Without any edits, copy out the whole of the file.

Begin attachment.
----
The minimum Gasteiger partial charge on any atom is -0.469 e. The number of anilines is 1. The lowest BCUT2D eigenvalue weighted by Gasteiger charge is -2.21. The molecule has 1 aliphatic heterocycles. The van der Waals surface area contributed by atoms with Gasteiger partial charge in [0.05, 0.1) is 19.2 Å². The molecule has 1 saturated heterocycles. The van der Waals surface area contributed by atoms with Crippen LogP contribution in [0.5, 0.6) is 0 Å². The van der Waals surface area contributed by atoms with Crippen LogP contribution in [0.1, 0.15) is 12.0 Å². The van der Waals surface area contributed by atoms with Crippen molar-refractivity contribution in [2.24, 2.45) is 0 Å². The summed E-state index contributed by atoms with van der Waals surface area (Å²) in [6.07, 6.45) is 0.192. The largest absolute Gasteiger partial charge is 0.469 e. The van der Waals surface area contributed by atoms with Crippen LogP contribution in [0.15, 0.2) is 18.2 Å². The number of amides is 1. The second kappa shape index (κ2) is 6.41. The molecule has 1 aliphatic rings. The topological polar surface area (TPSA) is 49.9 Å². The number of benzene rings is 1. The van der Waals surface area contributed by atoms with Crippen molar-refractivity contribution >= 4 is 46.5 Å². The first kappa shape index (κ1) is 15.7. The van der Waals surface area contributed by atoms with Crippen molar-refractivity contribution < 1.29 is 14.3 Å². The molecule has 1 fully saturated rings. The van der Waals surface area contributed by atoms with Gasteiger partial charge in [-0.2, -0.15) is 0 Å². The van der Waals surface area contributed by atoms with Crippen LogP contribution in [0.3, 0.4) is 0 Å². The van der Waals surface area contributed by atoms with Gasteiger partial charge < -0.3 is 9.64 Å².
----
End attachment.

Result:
The minimum Gasteiger partial charge on any atom is -0.469 e. The number of anilines is 1. The lowest BCUT2D eigenvalue weighted by Gasteiger charge is -2.21. The molecule has 1 aliphatic heterocycles. The van der Waals surface area contributed by atoms with Gasteiger partial charge in [0.05, 0.1) is 19.2 Å². The molecule has 1 saturated heterocycles. The van der Waals surface area contributed by atoms with Crippen LogP contribution in [0.5, 0.6) is 0 Å². The van der Waals surface area contributed by atoms with Crippen LogP contribution in [0.1, 0.15) is 12.0 Å². The van der Waals surface area contributed by atoms with Crippen molar-refractivity contribution in [2.24, 2.45) is 0 Å². The summed E-state index contributed by atoms with van der Waals surface area (Å²) in [6.07, 6.45) is 0.192. The largest absolute Gasteiger partial charge is 0.469 e. The van der Waals surface area contributed by atoms with Crippen LogP contribution in [0.15, 0.2) is 18.2 Å². The number of amides is 1. The second kappa shape index (κ2) is 6.41. The molecule has 1 aliphatic rings. The topological polar surface area (TPSA) is 49.9 Å². The number of benzene rings is 1. The van der Waals surface area contributed by atoms with Crippen molar-refractivity contribution >= 4 is 46.5 Å². The first kappa shape index (κ1) is 15.7. The van der Waals surface area contributed by atoms with Crippen molar-refractivity contribution < 1.29 is 14.3 Å². The molecule has 1 fully saturated rings. The van der Waals surface area contributed by atoms with Gasteiger partial charge in [-0.2, -0.15) is 0 Å². The van der Waals surface area contributed by atoms with Crippen LogP contribution in [0.3, 0.4) is 0 Å². The van der Waals surface area contributed by atoms with Gasteiger partial charge < -0.3 is 9.64 Å².